Two cases: Openesf.net and Wikimedia Foundation.

There is very strong inequality in participation: active participants (1%) that heavily contribute and are responsible for most of the content; contributors (9%), a low percentage of participants that make small or indirect contributions; and lurkers (90%), a large presence of individuals that do not participate. This pattern repeats everywhere and everywhen.

For Openesf.net the distribution is: 82% lurkers, 14.3% contributors and 3.7% active participants. Distribution of profiles varies depending on what is understood by participation.

97% of participants in Openesf.net presented themselves as individuals, not as members (or even representatives) of organizations.

Participation as an eco-system:

  • Participation is open, the system is open to participation
  • Participation has multiple forms and degrees which are integrated: a critical mass is essential to initiate the project; weak cooperation enriches the system; lurkers provide value as audience or through unintended participation that improves the sys tem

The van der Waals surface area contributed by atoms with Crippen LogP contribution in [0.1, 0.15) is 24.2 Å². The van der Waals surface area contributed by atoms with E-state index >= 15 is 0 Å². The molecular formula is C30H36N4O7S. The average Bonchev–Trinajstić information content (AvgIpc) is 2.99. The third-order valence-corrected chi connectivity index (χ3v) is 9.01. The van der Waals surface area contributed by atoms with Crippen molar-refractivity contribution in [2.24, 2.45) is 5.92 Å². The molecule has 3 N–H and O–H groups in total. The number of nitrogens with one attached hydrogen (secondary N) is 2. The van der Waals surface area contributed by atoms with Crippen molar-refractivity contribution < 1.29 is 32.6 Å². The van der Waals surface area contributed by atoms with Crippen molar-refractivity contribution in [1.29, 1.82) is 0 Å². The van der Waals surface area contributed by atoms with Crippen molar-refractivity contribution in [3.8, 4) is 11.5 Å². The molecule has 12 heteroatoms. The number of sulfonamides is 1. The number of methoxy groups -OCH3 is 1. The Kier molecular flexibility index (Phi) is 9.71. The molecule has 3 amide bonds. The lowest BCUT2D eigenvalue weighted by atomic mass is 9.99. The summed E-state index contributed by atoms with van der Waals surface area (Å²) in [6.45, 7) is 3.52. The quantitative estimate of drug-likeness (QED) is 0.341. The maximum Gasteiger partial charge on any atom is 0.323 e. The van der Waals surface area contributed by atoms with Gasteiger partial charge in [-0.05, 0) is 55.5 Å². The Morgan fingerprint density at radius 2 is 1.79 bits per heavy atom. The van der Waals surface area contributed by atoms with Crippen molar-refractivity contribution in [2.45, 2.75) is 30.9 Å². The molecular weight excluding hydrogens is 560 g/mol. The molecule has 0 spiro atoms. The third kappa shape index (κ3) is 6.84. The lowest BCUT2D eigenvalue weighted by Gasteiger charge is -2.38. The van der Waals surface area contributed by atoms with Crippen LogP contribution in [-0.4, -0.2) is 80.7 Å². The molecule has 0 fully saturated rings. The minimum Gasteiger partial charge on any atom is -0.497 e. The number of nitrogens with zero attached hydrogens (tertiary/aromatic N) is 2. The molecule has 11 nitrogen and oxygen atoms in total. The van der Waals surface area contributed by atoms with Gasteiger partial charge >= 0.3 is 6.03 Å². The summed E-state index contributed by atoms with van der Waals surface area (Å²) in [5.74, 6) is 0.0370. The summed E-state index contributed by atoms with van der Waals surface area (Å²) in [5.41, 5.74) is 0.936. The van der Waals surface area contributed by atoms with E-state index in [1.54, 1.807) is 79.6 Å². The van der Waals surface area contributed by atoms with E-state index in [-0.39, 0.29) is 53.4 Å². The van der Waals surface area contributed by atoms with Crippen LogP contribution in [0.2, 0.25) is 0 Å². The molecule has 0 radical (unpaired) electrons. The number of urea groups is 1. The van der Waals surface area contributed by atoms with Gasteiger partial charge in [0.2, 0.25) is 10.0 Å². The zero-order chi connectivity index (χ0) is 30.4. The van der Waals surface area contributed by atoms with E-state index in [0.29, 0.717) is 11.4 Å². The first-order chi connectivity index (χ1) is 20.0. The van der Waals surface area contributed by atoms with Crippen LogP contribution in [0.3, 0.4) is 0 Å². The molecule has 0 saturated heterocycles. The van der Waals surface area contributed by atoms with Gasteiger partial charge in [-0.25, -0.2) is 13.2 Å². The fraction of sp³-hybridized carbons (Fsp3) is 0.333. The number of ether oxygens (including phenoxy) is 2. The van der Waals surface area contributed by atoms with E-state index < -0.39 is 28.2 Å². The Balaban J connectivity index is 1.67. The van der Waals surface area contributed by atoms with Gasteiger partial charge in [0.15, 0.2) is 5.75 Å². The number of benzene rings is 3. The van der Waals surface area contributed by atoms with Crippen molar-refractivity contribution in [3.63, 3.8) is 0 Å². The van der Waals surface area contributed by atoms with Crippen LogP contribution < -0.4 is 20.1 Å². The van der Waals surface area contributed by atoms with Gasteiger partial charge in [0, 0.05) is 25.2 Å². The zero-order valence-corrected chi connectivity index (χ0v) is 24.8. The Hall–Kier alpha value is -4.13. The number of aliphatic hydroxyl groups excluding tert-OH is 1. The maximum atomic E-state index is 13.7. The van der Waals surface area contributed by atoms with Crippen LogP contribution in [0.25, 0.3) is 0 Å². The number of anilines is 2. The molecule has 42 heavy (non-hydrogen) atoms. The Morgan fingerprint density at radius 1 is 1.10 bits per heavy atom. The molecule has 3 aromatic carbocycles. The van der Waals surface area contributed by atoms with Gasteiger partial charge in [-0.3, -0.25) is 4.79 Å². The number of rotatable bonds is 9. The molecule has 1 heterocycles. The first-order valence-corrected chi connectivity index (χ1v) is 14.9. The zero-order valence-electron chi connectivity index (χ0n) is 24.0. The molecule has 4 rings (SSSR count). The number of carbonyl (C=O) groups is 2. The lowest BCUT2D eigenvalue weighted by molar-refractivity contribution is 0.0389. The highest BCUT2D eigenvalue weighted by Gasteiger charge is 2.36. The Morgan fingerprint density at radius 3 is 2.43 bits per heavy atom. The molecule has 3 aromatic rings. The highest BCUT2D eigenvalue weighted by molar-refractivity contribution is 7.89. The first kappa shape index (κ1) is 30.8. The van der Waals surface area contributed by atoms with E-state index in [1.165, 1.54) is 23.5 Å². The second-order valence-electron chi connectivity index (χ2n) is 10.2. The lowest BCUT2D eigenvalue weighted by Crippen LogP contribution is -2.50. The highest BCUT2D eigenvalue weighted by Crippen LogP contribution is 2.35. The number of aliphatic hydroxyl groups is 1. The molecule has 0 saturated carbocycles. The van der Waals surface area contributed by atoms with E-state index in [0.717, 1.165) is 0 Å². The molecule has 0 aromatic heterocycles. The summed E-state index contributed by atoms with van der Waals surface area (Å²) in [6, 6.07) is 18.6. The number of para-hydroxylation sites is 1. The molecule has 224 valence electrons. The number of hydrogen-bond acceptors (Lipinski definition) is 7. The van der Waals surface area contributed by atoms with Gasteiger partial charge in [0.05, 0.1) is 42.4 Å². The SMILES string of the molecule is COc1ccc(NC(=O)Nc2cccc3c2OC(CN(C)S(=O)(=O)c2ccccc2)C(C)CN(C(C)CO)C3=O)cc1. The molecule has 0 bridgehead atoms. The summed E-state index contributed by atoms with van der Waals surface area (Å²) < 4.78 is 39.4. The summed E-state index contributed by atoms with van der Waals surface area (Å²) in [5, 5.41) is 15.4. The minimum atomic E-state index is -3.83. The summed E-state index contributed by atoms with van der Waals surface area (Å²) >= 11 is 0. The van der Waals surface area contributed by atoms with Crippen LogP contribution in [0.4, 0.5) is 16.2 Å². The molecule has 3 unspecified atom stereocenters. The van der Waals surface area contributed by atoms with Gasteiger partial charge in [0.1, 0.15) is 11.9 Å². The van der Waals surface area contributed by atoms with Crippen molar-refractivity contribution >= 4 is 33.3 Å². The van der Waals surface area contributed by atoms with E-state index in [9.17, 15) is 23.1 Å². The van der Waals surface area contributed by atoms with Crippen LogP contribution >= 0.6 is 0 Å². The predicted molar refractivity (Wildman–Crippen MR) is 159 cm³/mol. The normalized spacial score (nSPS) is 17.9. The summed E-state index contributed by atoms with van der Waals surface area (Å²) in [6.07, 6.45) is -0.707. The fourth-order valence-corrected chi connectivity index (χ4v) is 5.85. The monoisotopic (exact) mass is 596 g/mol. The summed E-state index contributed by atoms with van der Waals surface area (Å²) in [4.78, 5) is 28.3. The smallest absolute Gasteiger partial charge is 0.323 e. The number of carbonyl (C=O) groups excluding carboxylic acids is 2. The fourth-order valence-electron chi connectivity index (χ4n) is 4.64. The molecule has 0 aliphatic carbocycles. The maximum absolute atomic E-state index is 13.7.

• Participation is decentralized and asynchronous
  • Po is public
  • P is autonomous, each person decides which level of commitment they want to adopt and on what aspects they want to contribute
  • Participation is volunteering

Norms, technology and information: Pondering the infrastructural choices of “e-participation”
Anders Koed Madsen

Analysis of portals to gather political or public-service-like content: How do the different portals shape and materialize the abstract pormises of citizen participation? Which elements give promises of new modes of citizen-engagement?